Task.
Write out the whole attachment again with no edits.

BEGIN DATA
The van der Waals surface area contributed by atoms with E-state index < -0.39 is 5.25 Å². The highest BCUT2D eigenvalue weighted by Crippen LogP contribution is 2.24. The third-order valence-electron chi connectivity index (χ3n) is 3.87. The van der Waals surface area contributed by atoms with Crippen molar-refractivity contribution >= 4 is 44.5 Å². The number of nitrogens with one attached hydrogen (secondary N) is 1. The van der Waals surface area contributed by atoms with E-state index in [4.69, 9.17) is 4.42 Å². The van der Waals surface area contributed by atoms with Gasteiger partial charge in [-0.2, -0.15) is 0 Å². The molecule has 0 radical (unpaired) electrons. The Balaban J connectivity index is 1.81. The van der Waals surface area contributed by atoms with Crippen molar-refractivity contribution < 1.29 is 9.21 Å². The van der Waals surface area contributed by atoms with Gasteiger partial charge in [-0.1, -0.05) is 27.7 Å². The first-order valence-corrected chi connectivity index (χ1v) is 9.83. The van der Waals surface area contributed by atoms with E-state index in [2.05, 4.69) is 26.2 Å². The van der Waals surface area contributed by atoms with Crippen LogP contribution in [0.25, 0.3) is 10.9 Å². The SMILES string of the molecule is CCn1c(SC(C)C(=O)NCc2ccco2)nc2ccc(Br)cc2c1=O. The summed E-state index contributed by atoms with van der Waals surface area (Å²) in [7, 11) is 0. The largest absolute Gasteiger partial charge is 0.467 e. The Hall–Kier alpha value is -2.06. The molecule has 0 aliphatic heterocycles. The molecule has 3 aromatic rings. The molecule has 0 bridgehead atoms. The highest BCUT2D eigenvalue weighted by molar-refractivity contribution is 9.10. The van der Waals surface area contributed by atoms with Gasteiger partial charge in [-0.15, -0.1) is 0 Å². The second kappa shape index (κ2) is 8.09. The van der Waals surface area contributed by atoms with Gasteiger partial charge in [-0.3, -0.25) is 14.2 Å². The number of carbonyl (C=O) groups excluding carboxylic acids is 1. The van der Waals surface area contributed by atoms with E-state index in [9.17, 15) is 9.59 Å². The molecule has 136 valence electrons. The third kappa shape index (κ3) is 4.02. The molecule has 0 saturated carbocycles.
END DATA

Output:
The van der Waals surface area contributed by atoms with E-state index < -0.39 is 5.25 Å². The highest BCUT2D eigenvalue weighted by Crippen LogP contribution is 2.24. The third-order valence-electron chi connectivity index (χ3n) is 3.87. The van der Waals surface area contributed by atoms with Crippen molar-refractivity contribution >= 4 is 44.5 Å². The number of nitrogens with one attached hydrogen (secondary N) is 1. The van der Waals surface area contributed by atoms with E-state index in [4.69, 9.17) is 4.42 Å². The van der Waals surface area contributed by atoms with Gasteiger partial charge in [-0.2, -0.15) is 0 Å². The molecule has 0 radical (unpaired) electrons. The Balaban J connectivity index is 1.81. The van der Waals surface area contributed by atoms with Crippen molar-refractivity contribution < 1.29 is 9.21 Å². The van der Waals surface area contributed by atoms with Gasteiger partial charge in [-0.1, -0.05) is 27.7 Å². The first-order valence-corrected chi connectivity index (χ1v) is 9.83. The van der Waals surface area contributed by atoms with E-state index in [2.05, 4.69) is 26.2 Å². The van der Waals surface area contributed by atoms with Crippen LogP contribution in [0.25, 0.3) is 10.9 Å². The SMILES string of the molecule is CCn1c(SC(C)C(=O)NCc2ccco2)nc2ccc(Br)cc2c1=O. The summed E-state index contributed by atoms with van der Waals surface area (Å²) in [7, 11) is 0. The largest absolute Gasteiger partial charge is 0.467 e. The Hall–Kier alpha value is -2.06. The molecule has 0 aliphatic heterocycles. The molecule has 3 aromatic rings. The molecule has 0 bridgehead atoms. The highest BCUT2D eigenvalue weighted by molar-refractivity contribution is 9.10. The van der Waals surface area contributed by atoms with Gasteiger partial charge in [-0.15, -0.1) is 0 Å². The second kappa shape index (κ2) is 8.09. The van der Waals surface area contributed by atoms with Gasteiger partial charge in [-0.3, -0.25) is 14.2 Å². The number of carbonyl (C=O) groups excluding carboxylic acids is 1. The van der Waals surface area contributed by atoms with E-state index in [9.17, 15) is 9.59 Å². The molecule has 136 valence electrons. The third kappa shape index (κ3) is 4.02. The molecule has 0 saturated carbocycles.